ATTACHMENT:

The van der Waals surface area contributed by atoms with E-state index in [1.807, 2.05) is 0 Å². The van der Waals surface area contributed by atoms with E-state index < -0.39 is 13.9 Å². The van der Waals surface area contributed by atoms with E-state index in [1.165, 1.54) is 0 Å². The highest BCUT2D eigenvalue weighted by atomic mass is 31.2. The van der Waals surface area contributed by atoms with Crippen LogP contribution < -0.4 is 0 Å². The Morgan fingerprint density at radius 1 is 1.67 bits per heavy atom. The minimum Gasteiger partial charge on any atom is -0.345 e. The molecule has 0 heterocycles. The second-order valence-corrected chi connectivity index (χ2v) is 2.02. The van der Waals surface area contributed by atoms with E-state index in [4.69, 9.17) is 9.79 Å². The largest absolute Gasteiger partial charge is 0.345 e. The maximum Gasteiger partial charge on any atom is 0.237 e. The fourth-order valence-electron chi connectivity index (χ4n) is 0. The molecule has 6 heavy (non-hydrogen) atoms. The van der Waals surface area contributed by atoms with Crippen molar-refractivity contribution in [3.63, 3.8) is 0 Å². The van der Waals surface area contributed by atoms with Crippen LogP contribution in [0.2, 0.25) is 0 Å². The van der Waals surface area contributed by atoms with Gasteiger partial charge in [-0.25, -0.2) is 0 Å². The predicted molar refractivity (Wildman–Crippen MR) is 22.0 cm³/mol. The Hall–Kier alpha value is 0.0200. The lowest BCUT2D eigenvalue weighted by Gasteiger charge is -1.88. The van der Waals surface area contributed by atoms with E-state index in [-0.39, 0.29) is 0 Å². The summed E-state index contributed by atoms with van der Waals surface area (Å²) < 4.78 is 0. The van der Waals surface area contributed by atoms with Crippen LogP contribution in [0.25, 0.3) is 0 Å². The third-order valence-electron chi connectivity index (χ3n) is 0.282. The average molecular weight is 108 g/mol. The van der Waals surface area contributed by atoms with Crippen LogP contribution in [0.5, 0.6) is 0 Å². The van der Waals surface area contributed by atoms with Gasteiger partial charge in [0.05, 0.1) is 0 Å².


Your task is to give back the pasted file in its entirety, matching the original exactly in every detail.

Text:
The van der Waals surface area contributed by atoms with E-state index in [1.807, 2.05) is 0 Å². The van der Waals surface area contributed by atoms with E-state index < -0.39 is 13.9 Å². The van der Waals surface area contributed by atoms with E-state index in [1.165, 1.54) is 0 Å². The highest BCUT2D eigenvalue weighted by atomic mass is 31.2. The van der Waals surface area contributed by atoms with Crippen LogP contribution < -0.4 is 0 Å². The Morgan fingerprint density at radius 1 is 1.67 bits per heavy atom. The minimum Gasteiger partial charge on any atom is -0.345 e. The molecule has 0 heterocycles. The second-order valence-corrected chi connectivity index (χ2v) is 2.02. The van der Waals surface area contributed by atoms with E-state index in [4.69, 9.17) is 9.79 Å². The largest absolute Gasteiger partial charge is 0.345 e. The maximum Gasteiger partial charge on any atom is 0.237 e. The fourth-order valence-electron chi connectivity index (χ4n) is 0. The molecule has 6 heavy (non-hydrogen) atoms. The van der Waals surface area contributed by atoms with Crippen molar-refractivity contribution in [3.63, 3.8) is 0 Å². The van der Waals surface area contributed by atoms with Crippen LogP contribution in [0.2, 0.25) is 0 Å². The van der Waals surface area contributed by atoms with Gasteiger partial charge in [-0.25, -0.2) is 0 Å². The predicted molar refractivity (Wildman–Crippen MR) is 22.0 cm³/mol. The Hall–Kier alpha value is 0.0200. The lowest BCUT2D eigenvalue weighted by Gasteiger charge is -1.88. The van der Waals surface area contributed by atoms with E-state index in [-0.39, 0.29) is 0 Å². The summed E-state index contributed by atoms with van der Waals surface area (Å²) < 4.78 is 0. The van der Waals surface area contributed by atoms with Crippen LogP contribution in [0.25, 0.3) is 0 Å². The third-order valence-electron chi connectivity index (χ3n) is 0.282. The average molecular weight is 108 g/mol. The van der Waals surface area contributed by atoms with Crippen LogP contribution in [0.5, 0.6) is 0 Å². The van der Waals surface area contributed by atoms with Gasteiger partial charge in [0.05, 0.1) is 0 Å².